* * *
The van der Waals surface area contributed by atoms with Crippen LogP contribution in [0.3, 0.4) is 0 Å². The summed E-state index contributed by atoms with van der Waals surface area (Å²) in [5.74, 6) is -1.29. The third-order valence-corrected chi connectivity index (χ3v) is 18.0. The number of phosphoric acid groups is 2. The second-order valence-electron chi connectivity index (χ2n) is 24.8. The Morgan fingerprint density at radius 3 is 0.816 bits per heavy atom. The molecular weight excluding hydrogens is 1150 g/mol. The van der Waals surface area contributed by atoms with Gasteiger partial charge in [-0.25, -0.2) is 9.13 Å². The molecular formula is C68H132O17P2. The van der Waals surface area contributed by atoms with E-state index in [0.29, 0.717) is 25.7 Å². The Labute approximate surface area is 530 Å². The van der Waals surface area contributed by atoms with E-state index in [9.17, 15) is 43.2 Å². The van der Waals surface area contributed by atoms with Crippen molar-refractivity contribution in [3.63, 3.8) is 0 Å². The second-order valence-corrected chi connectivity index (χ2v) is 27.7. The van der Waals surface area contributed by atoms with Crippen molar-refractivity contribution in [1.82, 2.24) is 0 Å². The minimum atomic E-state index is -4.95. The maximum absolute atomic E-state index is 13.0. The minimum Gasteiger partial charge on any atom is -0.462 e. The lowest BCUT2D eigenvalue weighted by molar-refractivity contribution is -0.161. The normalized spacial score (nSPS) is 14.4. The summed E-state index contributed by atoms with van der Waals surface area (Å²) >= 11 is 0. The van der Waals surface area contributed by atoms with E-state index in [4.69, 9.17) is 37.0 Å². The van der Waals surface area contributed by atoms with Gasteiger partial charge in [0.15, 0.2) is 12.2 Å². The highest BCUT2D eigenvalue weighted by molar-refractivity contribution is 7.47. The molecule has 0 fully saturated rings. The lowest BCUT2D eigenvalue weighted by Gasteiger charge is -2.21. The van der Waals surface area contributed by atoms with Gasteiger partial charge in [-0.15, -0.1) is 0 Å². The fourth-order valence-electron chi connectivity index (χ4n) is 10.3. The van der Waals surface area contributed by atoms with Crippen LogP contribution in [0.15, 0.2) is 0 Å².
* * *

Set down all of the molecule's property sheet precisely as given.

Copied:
The van der Waals surface area contributed by atoms with Crippen LogP contribution in [0.3, 0.4) is 0 Å². The summed E-state index contributed by atoms with van der Waals surface area (Å²) in [5.74, 6) is -1.29. The third-order valence-corrected chi connectivity index (χ3v) is 18.0. The number of phosphoric acid groups is 2. The second-order valence-electron chi connectivity index (χ2n) is 24.8. The Morgan fingerprint density at radius 3 is 0.816 bits per heavy atom. The molecular weight excluding hydrogens is 1150 g/mol. The van der Waals surface area contributed by atoms with Gasteiger partial charge in [-0.25, -0.2) is 9.13 Å². The molecular formula is C68H132O17P2. The van der Waals surface area contributed by atoms with E-state index in [0.29, 0.717) is 25.7 Å². The Labute approximate surface area is 530 Å². The van der Waals surface area contributed by atoms with E-state index in [9.17, 15) is 43.2 Å². The van der Waals surface area contributed by atoms with Crippen molar-refractivity contribution in [3.63, 3.8) is 0 Å². The second-order valence-corrected chi connectivity index (χ2v) is 27.7. The van der Waals surface area contributed by atoms with Crippen molar-refractivity contribution in [1.82, 2.24) is 0 Å². The minimum atomic E-state index is -4.95. The maximum absolute atomic E-state index is 13.0. The minimum Gasteiger partial charge on any atom is -0.462 e. The lowest BCUT2D eigenvalue weighted by molar-refractivity contribution is -0.161. The normalized spacial score (nSPS) is 14.4. The summed E-state index contributed by atoms with van der Waals surface area (Å²) >= 11 is 0. The van der Waals surface area contributed by atoms with E-state index in [4.69, 9.17) is 37.0 Å². The van der Waals surface area contributed by atoms with Gasteiger partial charge in [0.15, 0.2) is 12.2 Å². The highest BCUT2D eigenvalue weighted by molar-refractivity contribution is 7.47. The molecule has 0 fully saturated rings. The lowest BCUT2D eigenvalue weighted by Gasteiger charge is -2.21. The van der Waals surface area contributed by atoms with Gasteiger partial charge in [-0.15, -0.1) is 0 Å². The fourth-order valence-electron chi connectivity index (χ4n) is 10.3. The van der Waals surface area contributed by atoms with Crippen LogP contribution in [0.15, 0.2) is 0 Å².